Yes, while the announcement has yet to be made official – David Gabriel even claims he was misquoted in a statement that would have confirmed it – Marvel’s ESSENTIALS line is coming to an end.
The ESSENTIALS collections were a line of black-and-white reprints, initially reproduced on newsprint but later upgraded to a higher quality paper, collecting 20-30 issues of classic Marvel comics in an affordable format. In addition to such Marvel stalwarts as Amazing Spider-Man, Claremont’s X-Men, and Lee and Kirby’s Fantastic Four, the line also included a number of buried treasures from the Marvel Vault – the complete first run of Ghost Rider, Wolfman and Colan’s Tomb of Dracula, and even the occasional oddball like Killraven saw print under the ESSENTIALS banner.
Like a lot of dedicated comic readers, I was initially reluctant to get into the line. The lack of color just to save on cost was a big turn-off, and the first prints of the books that the local library picked up were sub-reader’s copy in quality. The MARVEL MASTERWORKS line, while far more expensive and containing less than half the issues of its cheaper brethren, were hardbound with high quality color reproductions – more bang for your buck, presumably, especially if you were just checking it out from the library.
It was a complete ESSENTIAL collection of Steve Gerber’s Howard the Duck that swayed me. I was working at Waldenbooks at the time, and I couldn’t believe that such an esoteric piece of Marvel history was on our shelves. Howard the Duck was one of those comics whose major cultural impact had come and gone before I was born, and whose legacy had been tainted by a legendarily terrible film adaptation. But it was a book I kept hearing about, a comic so mythically subversive and controversial that even Wizard magazine (hey, don’t laugh, I was a kid) spoke about it in almost reverent tones. It was my chance to experience a pop culture time capsule, a heretofore unavailable link to the strange comics counterculture from before my time. Besides, it was just one book, I thought. Marvel would never do anything this cool again.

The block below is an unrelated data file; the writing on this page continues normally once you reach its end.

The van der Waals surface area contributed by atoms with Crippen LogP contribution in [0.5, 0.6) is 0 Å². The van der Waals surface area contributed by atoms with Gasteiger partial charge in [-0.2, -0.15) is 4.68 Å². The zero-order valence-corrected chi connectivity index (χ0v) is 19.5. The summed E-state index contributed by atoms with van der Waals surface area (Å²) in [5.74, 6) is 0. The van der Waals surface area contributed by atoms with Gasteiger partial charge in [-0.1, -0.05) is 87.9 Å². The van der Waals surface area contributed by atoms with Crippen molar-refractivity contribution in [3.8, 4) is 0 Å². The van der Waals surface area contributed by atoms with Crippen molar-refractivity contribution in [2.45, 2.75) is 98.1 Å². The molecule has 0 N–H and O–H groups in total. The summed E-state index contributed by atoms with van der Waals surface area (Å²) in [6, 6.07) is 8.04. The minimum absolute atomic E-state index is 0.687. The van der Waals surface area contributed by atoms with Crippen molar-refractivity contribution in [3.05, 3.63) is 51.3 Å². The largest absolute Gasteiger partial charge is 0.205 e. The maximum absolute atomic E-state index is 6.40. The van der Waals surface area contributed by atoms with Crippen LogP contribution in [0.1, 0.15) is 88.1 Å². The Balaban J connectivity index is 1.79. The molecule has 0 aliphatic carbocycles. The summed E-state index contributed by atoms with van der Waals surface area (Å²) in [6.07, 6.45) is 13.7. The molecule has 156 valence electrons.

So of course, I ended up with more or less the entire ESSENTIAL line.
The sheer bulk of comics per volume were what ensnared me. There’s something almost seductive about having that much story in one place, watching characters, creative teams, and continuity evolve and change and grow from page to page, issue to issue. And the black-and-white format was not nearly the hindrance I had expected. The frenetic, timeless energy of a Jack Kirby or Steve Ditko or Neal Adams – or hell, even the competent professionalism of a George Tuska or Herb Trimpe – was neither diminished nor robbed of its efficacy without color, at least for me. Not to disparage the colorist’s profession, but going without gave these comics the same primal, punk-rock feel that set them so far apart from their Distinguished Competition in the first place.
My collection expanded as the ESSENTIALS amassed more of the offbeat, anarchic material that had saturated their 70’s output – the aforementioned Tomb of Dracula (which has, to date, my favorite Gene Colan artwork ever) and Killraven; Werewolf by Night, which means the first Moon Knight comic I ever read was his first appearance; Godzilla, King of the Monsters (to my knowledge, the limited run ESSENTIAL was the only time this material has been collected); Monster of Frankenstein, Man-Thing, and Luke Cage, Power Man. And as I became more comfortable with the format, curiosity led me to seek out the titles I had initially resisted. This was how I discovered the building blocks of the Marvel Universe.